Monday, July 18, 2005

Quantum Computers for Judy

This post introduces a new feature of PalosVerdesBlog, the song request. Talking today with Zone Bridge friend Texas-Judy Floyd, I asked what she would like me to write about. It was a rhetorical question. Judy shot right back: Tell us about how you became you. Oh my dear, she wants an existential expose’ about moi. I begged off that one but she quickly came up with another topic: something about recent advances in computer technology. Judy’s wish is my command.

I no longer find computer technology to be riveting. After so many generations of
Moore's Law, it seems like the future will be much like the past, doubling processor speed every 18 months due to doubling the number of transistors per square inch on integrated circuits every 18 months.

But perhaps there is a limit out there when shrinking the size of circuitry packed onto silicon chips eventually reaches a point where individual elements are no larger than a few atoms. Here a problem could arise since at atomic scales the physical laws that govern the behavior and properties of the circuit are inherently quantum mechanical in nature. Atoms behave differently than marbles.

Ordinary computers utilize bits of magnetic material that can be magnetized in either of two states, say up or down, and the magnetic state can be described in binary arithmetic by a “bit” that can take on one of the values 0 or 1. The magnetization is a macroscopic effect obeying the rules of classical physics.

Atoms, however, follow the more elusive rules of quantum physics. A simple 2-level atom is superficially similar to the magnetic bit with up and down states. But when you measure the atom’s condition, you may find it up, you may find it down. Experiments are not deterministic, not repeatable. In fact the state of the atom is not described by classical bits; rather it is described by a “superposition” of the up and down states.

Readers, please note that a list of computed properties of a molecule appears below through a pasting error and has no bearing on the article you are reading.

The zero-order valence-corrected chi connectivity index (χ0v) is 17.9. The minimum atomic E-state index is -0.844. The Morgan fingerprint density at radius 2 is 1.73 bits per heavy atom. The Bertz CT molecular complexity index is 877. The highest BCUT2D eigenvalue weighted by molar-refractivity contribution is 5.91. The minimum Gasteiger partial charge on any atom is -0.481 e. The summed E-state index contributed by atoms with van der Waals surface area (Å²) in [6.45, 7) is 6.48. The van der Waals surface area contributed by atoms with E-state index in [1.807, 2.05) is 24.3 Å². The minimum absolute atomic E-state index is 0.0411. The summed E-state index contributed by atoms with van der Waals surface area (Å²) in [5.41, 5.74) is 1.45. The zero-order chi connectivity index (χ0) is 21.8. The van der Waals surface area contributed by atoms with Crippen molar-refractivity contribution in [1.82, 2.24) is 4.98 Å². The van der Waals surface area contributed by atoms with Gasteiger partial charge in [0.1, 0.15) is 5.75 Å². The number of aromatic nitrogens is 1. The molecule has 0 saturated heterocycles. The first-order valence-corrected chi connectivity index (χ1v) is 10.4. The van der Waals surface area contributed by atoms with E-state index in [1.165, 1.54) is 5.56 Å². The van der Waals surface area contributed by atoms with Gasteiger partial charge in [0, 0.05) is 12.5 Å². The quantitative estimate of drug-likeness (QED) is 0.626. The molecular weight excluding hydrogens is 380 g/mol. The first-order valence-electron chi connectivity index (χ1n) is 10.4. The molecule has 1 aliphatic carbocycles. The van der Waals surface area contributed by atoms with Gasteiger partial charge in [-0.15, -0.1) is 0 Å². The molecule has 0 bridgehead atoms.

Quantum pioneer Erwin Schroedinger explained this odd situation with his famous dead cat thought experiment. Imagine a box containing a cat, a vial of cyanide and an atom. If the atom were to decay and emit a photon, that would trigger the release of cyanide and the cat would be no more. The quantum description of the system is a superposition of one state where the atom is still excited and the cat alive and another state in which the atom has decayed and the cat is dead. Poor cat.

These more complicated superposition states are described by quantum bits or “qubits” that can have more than 2 values. For example a quantum system of 5 qubits (atoms) can exist in any one of 32 states (2 raised to the 5th power) and any one state is represented by a list of 5 zeros and ones (eg. 01100).

The reason why this is so important in computers is that a physical operation on an n-qubit system simultaneously operates on all n states in one fell swoop. This is massive parallelism when compared to normal computers where one clock cycle yields one binary operation. Thus our tiny 5 qubit system executes 32 operations in one clock cycle. Imagine the speed of a larger quantum computer.

Quantum computers are a hot research topic at major universities, government labs and companies such as Intel. Two researchers who graduated with me from the University of Rochester quantum optics group are actively engaged in this work, Dan James at Los Alamos and Jeff Kimble at Cal Tech.


Anonymous Pamela Cleveland said...


3:47 PM  
Anonymous Anonymous said...

And all I did was come in to use the rest room and I got this lecture.


1:09 PM  
Anonymous Anonymous said...

Dear Billy,

I must cordially thank you for this very nice column you wrote regarding my 'song request'. It will be a challenge to come up with other topics but I will keep my eyes and ears open for interesting topics in the weeks to come.


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